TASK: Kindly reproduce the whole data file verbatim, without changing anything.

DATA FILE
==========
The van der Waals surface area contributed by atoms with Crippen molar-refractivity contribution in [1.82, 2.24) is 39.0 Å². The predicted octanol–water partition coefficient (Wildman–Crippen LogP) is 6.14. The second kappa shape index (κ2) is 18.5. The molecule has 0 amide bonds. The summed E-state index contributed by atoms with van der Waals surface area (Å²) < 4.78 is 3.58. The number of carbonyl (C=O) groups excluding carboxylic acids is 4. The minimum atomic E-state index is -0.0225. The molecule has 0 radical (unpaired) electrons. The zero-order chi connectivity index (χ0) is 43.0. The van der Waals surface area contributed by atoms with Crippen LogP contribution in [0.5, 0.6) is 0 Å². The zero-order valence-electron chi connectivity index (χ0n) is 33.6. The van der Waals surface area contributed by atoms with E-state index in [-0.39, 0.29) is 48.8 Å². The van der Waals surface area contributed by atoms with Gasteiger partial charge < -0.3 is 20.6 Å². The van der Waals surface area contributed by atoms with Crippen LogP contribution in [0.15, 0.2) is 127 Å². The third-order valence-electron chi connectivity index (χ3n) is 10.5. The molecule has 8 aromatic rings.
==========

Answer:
The van der Waals surface area contributed by atoms with Crippen molar-refractivity contribution in [1.82, 2.24) is 39.0 Å². The predicted octanol–water partition coefficient (Wildman–Crippen LogP) is 6.14. The second kappa shape index (κ2) is 18.5. The molecule has 0 amide bonds. The summed E-state index contributed by atoms with van der Waals surface area (Å²) < 4.78 is 3.58. The number of carbonyl (C=O) groups excluding carboxylic acids is 4. The minimum atomic E-state index is -0.0225. The molecule has 0 radical (unpaired) electrons. The zero-order chi connectivity index (χ0) is 43.0. The van der Waals surface area contributed by atoms with Crippen LogP contribution in [0.5, 0.6) is 0 Å². The zero-order valence-electron chi connectivity index (χ0n) is 33.6. The van der Waals surface area contributed by atoms with E-state index in [-0.39, 0.29) is 48.8 Å². The van der Waals surface area contributed by atoms with Gasteiger partial charge < -0.3 is 20.6 Å². The van der Waals surface area contributed by atoms with Crippen LogP contribution in [0.15, 0.2) is 127 Å². The third-order valence-electron chi connectivity index (χ3n) is 10.5. The molecule has 8 aromatic rings.